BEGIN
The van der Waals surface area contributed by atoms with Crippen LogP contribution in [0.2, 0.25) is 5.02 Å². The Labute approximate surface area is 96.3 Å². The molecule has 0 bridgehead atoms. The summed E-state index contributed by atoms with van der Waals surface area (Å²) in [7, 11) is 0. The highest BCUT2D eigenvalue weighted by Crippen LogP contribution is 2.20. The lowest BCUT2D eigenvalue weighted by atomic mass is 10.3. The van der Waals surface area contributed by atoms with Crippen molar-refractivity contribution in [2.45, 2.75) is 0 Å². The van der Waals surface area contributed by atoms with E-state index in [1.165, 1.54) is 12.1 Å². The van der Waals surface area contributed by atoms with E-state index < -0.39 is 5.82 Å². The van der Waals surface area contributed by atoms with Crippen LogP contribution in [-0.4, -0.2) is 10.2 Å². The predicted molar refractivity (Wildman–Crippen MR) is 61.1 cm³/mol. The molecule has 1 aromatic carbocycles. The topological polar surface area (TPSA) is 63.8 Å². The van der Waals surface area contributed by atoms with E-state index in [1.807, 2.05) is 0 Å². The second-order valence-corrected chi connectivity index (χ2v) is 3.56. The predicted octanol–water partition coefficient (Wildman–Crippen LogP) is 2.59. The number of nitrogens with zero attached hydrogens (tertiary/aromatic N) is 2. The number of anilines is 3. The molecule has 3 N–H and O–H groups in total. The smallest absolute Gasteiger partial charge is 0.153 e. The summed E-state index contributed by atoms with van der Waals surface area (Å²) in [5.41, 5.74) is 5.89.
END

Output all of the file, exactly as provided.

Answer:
The van der Waals surface area contributed by atoms with Crippen LogP contribution in [0.2, 0.25) is 5.02 Å². The Labute approximate surface area is 96.3 Å². The molecule has 0 bridgehead atoms. The summed E-state index contributed by atoms with van der Waals surface area (Å²) in [7, 11) is 0. The highest BCUT2D eigenvalue weighted by Crippen LogP contribution is 2.20. The lowest BCUT2D eigenvalue weighted by atomic mass is 10.3. The van der Waals surface area contributed by atoms with Crippen molar-refractivity contribution in [2.45, 2.75) is 0 Å². The van der Waals surface area contributed by atoms with E-state index in [1.165, 1.54) is 12.1 Å². The van der Waals surface area contributed by atoms with E-state index < -0.39 is 5.82 Å². The van der Waals surface area contributed by atoms with Crippen LogP contribution in [-0.4, -0.2) is 10.2 Å². The predicted molar refractivity (Wildman–Crippen MR) is 61.1 cm³/mol. The molecule has 1 aromatic carbocycles. The topological polar surface area (TPSA) is 63.8 Å². The van der Waals surface area contributed by atoms with E-state index in [1.807, 2.05) is 0 Å². The second-order valence-corrected chi connectivity index (χ2v) is 3.56. The predicted octanol–water partition coefficient (Wildman–Crippen LogP) is 2.59. The number of nitrogens with zero attached hydrogens (tertiary/aromatic N) is 2. The number of anilines is 3. The molecule has 3 N–H and O–H groups in total. The smallest absolute Gasteiger partial charge is 0.153 e. The summed E-state index contributed by atoms with van der Waals surface area (Å²) in [5.41, 5.74) is 5.89.